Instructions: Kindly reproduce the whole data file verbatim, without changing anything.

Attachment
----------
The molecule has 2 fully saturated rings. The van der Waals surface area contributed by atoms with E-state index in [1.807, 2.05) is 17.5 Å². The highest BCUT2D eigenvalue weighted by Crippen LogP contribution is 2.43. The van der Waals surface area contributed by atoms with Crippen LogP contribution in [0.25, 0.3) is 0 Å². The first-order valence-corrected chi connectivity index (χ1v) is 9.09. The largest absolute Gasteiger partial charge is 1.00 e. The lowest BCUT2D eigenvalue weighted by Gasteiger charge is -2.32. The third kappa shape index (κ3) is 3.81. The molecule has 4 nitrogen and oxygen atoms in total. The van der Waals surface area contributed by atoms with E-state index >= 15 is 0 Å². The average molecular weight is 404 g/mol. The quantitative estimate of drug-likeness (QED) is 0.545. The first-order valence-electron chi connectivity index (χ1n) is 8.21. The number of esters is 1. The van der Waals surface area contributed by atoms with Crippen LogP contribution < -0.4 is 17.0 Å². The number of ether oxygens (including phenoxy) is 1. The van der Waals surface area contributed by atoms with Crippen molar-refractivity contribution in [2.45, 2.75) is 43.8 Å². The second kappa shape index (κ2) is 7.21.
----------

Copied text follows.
The molecule has 2 fully saturated rings. The van der Waals surface area contributed by atoms with E-state index in [1.807, 2.05) is 17.5 Å². The highest BCUT2D eigenvalue weighted by Crippen LogP contribution is 2.43. The van der Waals surface area contributed by atoms with Crippen LogP contribution in [0.25, 0.3) is 0 Å². The first-order valence-corrected chi connectivity index (χ1v) is 9.09. The largest absolute Gasteiger partial charge is 1.00 e. The lowest BCUT2D eigenvalue weighted by Gasteiger charge is -2.32. The third kappa shape index (κ3) is 3.81. The molecule has 4 nitrogen and oxygen atoms in total. The van der Waals surface area contributed by atoms with E-state index >= 15 is 0 Å². The average molecular weight is 404 g/mol. The quantitative estimate of drug-likeness (QED) is 0.545. The first-order valence-electron chi connectivity index (χ1n) is 8.21. The number of esters is 1. The van der Waals surface area contributed by atoms with Crippen LogP contribution < -0.4 is 17.0 Å². The number of ether oxygens (including phenoxy) is 1. The van der Waals surface area contributed by atoms with Crippen molar-refractivity contribution in [2.45, 2.75) is 43.8 Å². The second kappa shape index (κ2) is 7.21.